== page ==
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Report: Mattis considers Afghanistan troop levels while Russia bans U.S. from peace talks

Afghan villagers gathered around several victims' body who were killed during clashes between Taliban and Afghan security forces in Taliban's controlled village, Buz-e Kandahari village in Kunduz province, north of Kabul, Afghanistan, Friday, Nov. 4, 2016, Authorities say a joint raid by U.S. and Afghan forces targeting senior Taliban commanders killed two American service members and 26 civilians on Thursday, Nov. 3, 2016. Afghan officials said they were still investigating the attack and its civilian casualties, some of which may have been caused by the airstrikes. (AP Photo/Najim Rahim)

According to reports, U.S. Secretary of Defense James Mattis will decide "soon" on troop levels in Afghanistan even while Russia banned the U.S. from participating in peace talks there last week.

According to the Military Times, Mattis told reporters traveling with him that he spoke Sunday with U.S. Gen. John Nicholson, American commander in Afghanistan, who has been requesting troops to provide greater flexibility as the war there moves into its 16th year.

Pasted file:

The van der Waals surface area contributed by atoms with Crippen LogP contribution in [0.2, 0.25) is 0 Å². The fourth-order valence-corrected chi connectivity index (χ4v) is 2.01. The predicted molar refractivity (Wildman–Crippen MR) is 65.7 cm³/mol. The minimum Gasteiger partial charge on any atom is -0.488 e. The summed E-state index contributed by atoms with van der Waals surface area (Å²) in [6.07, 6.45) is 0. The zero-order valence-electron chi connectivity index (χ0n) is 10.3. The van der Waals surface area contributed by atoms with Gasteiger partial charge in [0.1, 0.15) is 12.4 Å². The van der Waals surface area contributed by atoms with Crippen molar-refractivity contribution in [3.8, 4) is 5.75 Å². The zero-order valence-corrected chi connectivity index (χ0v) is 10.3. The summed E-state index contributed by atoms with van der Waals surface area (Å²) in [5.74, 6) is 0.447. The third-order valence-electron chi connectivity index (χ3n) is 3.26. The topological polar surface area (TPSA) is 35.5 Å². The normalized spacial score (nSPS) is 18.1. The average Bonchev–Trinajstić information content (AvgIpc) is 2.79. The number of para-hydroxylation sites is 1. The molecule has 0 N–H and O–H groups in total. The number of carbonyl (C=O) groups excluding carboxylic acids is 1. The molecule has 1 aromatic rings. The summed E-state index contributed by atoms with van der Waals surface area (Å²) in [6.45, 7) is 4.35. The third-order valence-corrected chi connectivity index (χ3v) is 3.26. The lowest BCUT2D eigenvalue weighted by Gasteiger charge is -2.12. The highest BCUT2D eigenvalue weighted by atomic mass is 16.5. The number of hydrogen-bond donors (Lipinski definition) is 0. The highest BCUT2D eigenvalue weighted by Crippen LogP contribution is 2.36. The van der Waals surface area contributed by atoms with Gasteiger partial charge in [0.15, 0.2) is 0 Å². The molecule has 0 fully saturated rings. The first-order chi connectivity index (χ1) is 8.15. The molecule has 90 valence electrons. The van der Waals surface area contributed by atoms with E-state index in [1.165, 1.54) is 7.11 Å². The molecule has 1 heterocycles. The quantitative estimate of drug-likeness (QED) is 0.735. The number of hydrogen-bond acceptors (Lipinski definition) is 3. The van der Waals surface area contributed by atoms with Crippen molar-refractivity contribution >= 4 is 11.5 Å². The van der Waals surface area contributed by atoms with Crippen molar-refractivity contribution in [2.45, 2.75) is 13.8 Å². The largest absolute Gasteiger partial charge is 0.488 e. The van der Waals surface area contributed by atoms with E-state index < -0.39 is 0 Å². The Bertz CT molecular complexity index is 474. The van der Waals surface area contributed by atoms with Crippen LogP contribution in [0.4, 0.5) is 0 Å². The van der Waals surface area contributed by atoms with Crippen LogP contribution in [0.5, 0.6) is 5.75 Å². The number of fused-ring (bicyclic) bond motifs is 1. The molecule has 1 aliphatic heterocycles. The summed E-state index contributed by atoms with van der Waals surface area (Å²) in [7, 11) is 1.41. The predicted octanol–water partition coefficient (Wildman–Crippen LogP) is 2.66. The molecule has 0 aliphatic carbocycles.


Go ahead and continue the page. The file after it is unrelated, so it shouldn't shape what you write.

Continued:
Mattis also told reporters the call with Nicholson and a meeting in Munich Saturday with Afghan President Ashraf Ghani were all part of his attempt to apprise himself of the situation in Afghanistan. Mattis was in Munich for a security conference.

"The president has been rightfully reticent on [the issue of Afghanistan] because he's waiting for my assessment and the assessment from the intelligence community," Mattis said during a press conference. "It shouldn't take too long. I've got to integrate a fair number of issues to give a good recommendation for the way ahead."

Nicholson would reportedly like to make troop level assessments based on military need rather than pre-set numbers, and has also alerted the defense secretary that Russian meddling has complicated the separate issue of U.S. counterterrorism efforts.

Nicholson's appeal to Mattis comes as Russia barred the U.S. from peace talks in Afghanistan on Wednesday to the chagrin of the Afghan government. Russia has supported the Sunni fundamentalist Taliban, who they say counters the more dangerous Islamic State. The U.S. supports the current elected government of Afghanistan, which many believe will be necessarily weakened by a more powerful Taliban.

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